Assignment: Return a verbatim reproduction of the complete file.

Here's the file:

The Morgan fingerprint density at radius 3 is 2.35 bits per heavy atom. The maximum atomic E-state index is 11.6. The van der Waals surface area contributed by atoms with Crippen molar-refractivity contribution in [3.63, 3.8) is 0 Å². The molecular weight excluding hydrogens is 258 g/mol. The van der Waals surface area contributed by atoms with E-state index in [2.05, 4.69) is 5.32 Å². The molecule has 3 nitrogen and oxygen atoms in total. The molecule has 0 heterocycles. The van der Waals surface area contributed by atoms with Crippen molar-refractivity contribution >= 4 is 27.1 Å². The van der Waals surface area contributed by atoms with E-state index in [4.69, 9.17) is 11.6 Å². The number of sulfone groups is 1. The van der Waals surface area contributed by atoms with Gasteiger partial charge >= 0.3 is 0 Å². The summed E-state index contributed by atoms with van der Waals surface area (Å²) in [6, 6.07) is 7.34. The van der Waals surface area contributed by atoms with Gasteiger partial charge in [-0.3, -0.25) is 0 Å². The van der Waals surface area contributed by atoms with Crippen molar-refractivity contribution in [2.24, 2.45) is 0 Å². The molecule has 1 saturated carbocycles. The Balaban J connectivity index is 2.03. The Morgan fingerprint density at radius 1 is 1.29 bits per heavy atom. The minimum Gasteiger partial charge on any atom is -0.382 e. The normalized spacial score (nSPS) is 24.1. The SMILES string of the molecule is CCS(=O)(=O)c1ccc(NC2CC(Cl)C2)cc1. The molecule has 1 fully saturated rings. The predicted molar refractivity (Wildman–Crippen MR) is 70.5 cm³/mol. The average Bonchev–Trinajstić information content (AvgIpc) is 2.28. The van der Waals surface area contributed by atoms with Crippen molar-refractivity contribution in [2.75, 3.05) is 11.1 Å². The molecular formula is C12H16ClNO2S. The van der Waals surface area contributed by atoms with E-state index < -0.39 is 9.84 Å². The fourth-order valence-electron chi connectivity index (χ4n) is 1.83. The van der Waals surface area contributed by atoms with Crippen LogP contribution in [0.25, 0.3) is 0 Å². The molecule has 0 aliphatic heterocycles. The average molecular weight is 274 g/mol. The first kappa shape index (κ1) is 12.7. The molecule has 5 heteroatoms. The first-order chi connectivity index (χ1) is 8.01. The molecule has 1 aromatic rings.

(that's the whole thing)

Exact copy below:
The Morgan fingerprint density at radius 3 is 2.35 bits per heavy atom. The maximum atomic E-state index is 11.6. The van der Waals surface area contributed by atoms with Crippen molar-refractivity contribution in [3.63, 3.8) is 0 Å². The molecular weight excluding hydrogens is 258 g/mol. The van der Waals surface area contributed by atoms with E-state index in [2.05, 4.69) is 5.32 Å². The molecule has 3 nitrogen and oxygen atoms in total. The molecule has 0 heterocycles. The van der Waals surface area contributed by atoms with Crippen molar-refractivity contribution >= 4 is 27.1 Å². The van der Waals surface area contributed by atoms with E-state index in [4.69, 9.17) is 11.6 Å². The number of sulfone groups is 1. The van der Waals surface area contributed by atoms with Gasteiger partial charge >= 0.3 is 0 Å². The summed E-state index contributed by atoms with van der Waals surface area (Å²) in [6, 6.07) is 7.34. The van der Waals surface area contributed by atoms with Gasteiger partial charge in [-0.3, -0.25) is 0 Å². The van der Waals surface area contributed by atoms with Crippen molar-refractivity contribution in [2.24, 2.45) is 0 Å². The molecule has 1 saturated carbocycles. The Balaban J connectivity index is 2.03. The Morgan fingerprint density at radius 1 is 1.29 bits per heavy atom. The minimum Gasteiger partial charge on any atom is -0.382 e. The normalized spacial score (nSPS) is 24.1. The SMILES string of the molecule is CCS(=O)(=O)c1ccc(NC2CC(Cl)C2)cc1. The molecule has 1 fully saturated rings. The predicted molar refractivity (Wildman–Crippen MR) is 70.5 cm³/mol. The average Bonchev–Trinajstić information content (AvgIpc) is 2.28. The van der Waals surface area contributed by atoms with Crippen molar-refractivity contribution in [2.75, 3.05) is 11.1 Å². The molecular formula is C12H16ClNO2S. The van der Waals surface area contributed by atoms with E-state index < -0.39 is 9.84 Å². The fourth-order valence-electron chi connectivity index (χ4n) is 1.83. The van der Waals surface area contributed by atoms with Crippen LogP contribution in [0.25, 0.3) is 0 Å². The molecule has 0 aliphatic heterocycles. The average molecular weight is 274 g/mol. The first kappa shape index (κ1) is 12.7. The molecule has 5 heteroatoms. The first-order chi connectivity index (χ1) is 8.01. The molecule has 1 aromatic rings.